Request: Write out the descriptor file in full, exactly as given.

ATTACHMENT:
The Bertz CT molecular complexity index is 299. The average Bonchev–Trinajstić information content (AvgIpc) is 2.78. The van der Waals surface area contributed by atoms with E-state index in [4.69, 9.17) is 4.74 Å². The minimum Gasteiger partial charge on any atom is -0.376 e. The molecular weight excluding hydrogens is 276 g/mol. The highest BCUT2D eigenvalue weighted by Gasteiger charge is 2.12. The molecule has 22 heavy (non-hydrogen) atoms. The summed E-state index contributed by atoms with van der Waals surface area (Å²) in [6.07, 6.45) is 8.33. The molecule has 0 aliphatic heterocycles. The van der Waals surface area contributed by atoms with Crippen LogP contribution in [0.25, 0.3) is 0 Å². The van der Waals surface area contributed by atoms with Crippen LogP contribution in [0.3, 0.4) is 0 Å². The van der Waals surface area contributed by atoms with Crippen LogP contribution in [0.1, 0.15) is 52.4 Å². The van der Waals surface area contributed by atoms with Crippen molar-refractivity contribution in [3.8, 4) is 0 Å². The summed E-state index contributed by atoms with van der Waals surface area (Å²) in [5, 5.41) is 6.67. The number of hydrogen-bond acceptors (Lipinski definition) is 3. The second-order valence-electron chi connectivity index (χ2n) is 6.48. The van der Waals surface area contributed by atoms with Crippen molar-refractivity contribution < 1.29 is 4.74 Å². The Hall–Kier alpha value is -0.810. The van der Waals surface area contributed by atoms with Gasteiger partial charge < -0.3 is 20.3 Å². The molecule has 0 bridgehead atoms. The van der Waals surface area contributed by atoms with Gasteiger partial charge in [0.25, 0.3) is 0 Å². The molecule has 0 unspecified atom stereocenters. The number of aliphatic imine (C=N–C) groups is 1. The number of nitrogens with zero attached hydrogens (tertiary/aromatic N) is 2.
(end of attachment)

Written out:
The Bertz CT molecular complexity index is 299. The average Bonchev–Trinajstić information content (AvgIpc) is 2.78. The van der Waals surface area contributed by atoms with E-state index in [4.69, 9.17) is 4.74 Å². The minimum Gasteiger partial charge on any atom is -0.376 e. The molecular weight excluding hydrogens is 276 g/mol. The highest BCUT2D eigenvalue weighted by Gasteiger charge is 2.12. The molecule has 22 heavy (non-hydrogen) atoms. The summed E-state index contributed by atoms with van der Waals surface area (Å²) in [6.07, 6.45) is 8.33. The molecule has 0 aliphatic heterocycles. The van der Waals surface area contributed by atoms with Crippen LogP contribution in [0.25, 0.3) is 0 Å². The van der Waals surface area contributed by atoms with Crippen LogP contribution in [0.3, 0.4) is 0 Å². The van der Waals surface area contributed by atoms with Crippen LogP contribution in [0.1, 0.15) is 52.4 Å². The van der Waals surface area contributed by atoms with Crippen molar-refractivity contribution in [3.8, 4) is 0 Å². The summed E-state index contributed by atoms with van der Waals surface area (Å²) in [5, 5.41) is 6.67. The number of hydrogen-bond acceptors (Lipinski definition) is 3. The second-order valence-electron chi connectivity index (χ2n) is 6.48. The van der Waals surface area contributed by atoms with Crippen molar-refractivity contribution < 1.29 is 4.74 Å². The Hall–Kier alpha value is -0.810. The van der Waals surface area contributed by atoms with Gasteiger partial charge < -0.3 is 20.3 Å². The molecule has 0 bridgehead atoms. The van der Waals surface area contributed by atoms with Gasteiger partial charge in [0.25, 0.3) is 0 Å². The molecule has 0 unspecified atom stereocenters. The number of aliphatic imine (C=N–C) groups is 1. The number of nitrogens with zero attached hydrogens (tertiary/aromatic N) is 2.